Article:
Aunt Mary and Betty White

My Great Aunt Mary recently passed away at 90 years old. She was the oldest person in our family and the oldest person I knew, but that’s just because Betty White won’t return my calls. I used to call Aunt Mary when she lived in Connecticut and we’d talk for an hour or so. She would talk about what it was like growing up on the farm in New York during the 1920’s. It was very different than my youth, spent in the New Jersey suburbs in the 70’s.

Aunt Mary talked about early Americana, about life after The Great War and about my great grandparents. Then we discussed their first automobile, how they milked cows and how they used their icehouse. (A quick Google of “icehouse” returns a band, a comedy club and a large ice rink in Hackensack. None of these proved to be the icehouse she was referring to.)

Their icehouse on the farm was simply that – a small structure full of ice. Aunt Mary, Grandma  and their parents would stock the icehouse themselves with ice from the lake. During the Upstate New York winter months (September 1st through Fourth of July), they would take the horse-drawn sled down to the lake and cut out suitcase-sized blocks of ice. Then, using a block and tackle device, they would hoist the blocks out of the sled and lower them into the icehouse. My great grandfather would pack the icehouse to the rim, separating the blocks with layers of sawdust so the frozen cubes wouldn’t stick together. He was a genius.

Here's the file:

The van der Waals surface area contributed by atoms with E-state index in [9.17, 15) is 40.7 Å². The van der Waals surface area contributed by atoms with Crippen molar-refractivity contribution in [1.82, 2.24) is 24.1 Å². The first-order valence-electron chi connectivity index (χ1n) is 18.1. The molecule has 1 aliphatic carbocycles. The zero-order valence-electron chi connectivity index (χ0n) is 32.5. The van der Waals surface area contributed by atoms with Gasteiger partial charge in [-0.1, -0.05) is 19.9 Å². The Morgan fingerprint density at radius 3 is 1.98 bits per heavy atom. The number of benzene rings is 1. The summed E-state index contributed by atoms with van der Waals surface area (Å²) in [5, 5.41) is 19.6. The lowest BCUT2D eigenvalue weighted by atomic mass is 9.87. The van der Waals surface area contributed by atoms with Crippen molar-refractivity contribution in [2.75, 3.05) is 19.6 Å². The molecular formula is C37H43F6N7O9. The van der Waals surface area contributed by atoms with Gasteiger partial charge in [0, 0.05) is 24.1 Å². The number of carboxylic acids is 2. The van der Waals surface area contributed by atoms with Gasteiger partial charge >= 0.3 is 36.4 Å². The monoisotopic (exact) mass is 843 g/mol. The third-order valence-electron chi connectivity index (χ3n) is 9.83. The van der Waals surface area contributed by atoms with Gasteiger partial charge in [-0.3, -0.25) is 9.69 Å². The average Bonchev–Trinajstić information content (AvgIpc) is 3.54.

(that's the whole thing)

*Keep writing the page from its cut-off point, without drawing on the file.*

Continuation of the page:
Today, the only “block and tackle” I’m familiar with is on my son’s Madden NFL for the Xbox One. And honestly, the last time I touched sawdust was during a failed attempt at a bird house (currently being enjoyed by squirrels).

I also buy ice for $2.00 a bag. …don’t tell my dad.

Obviously, things are different now.

I think we are in danger of losing touch with the Americana my aunt speaks of so fondly.  Every family has their own history. It is up to us to learn it, keep it and pass it on to our children.  So, I encourage you to call your “Aunt Mary” and share a cup of coffee over the phone. Ask them about their first car. What was the first movie they saw? Do you know their love story? Preserve a little piece of your own family history.

And if any of you speak with Betty White, give her my best.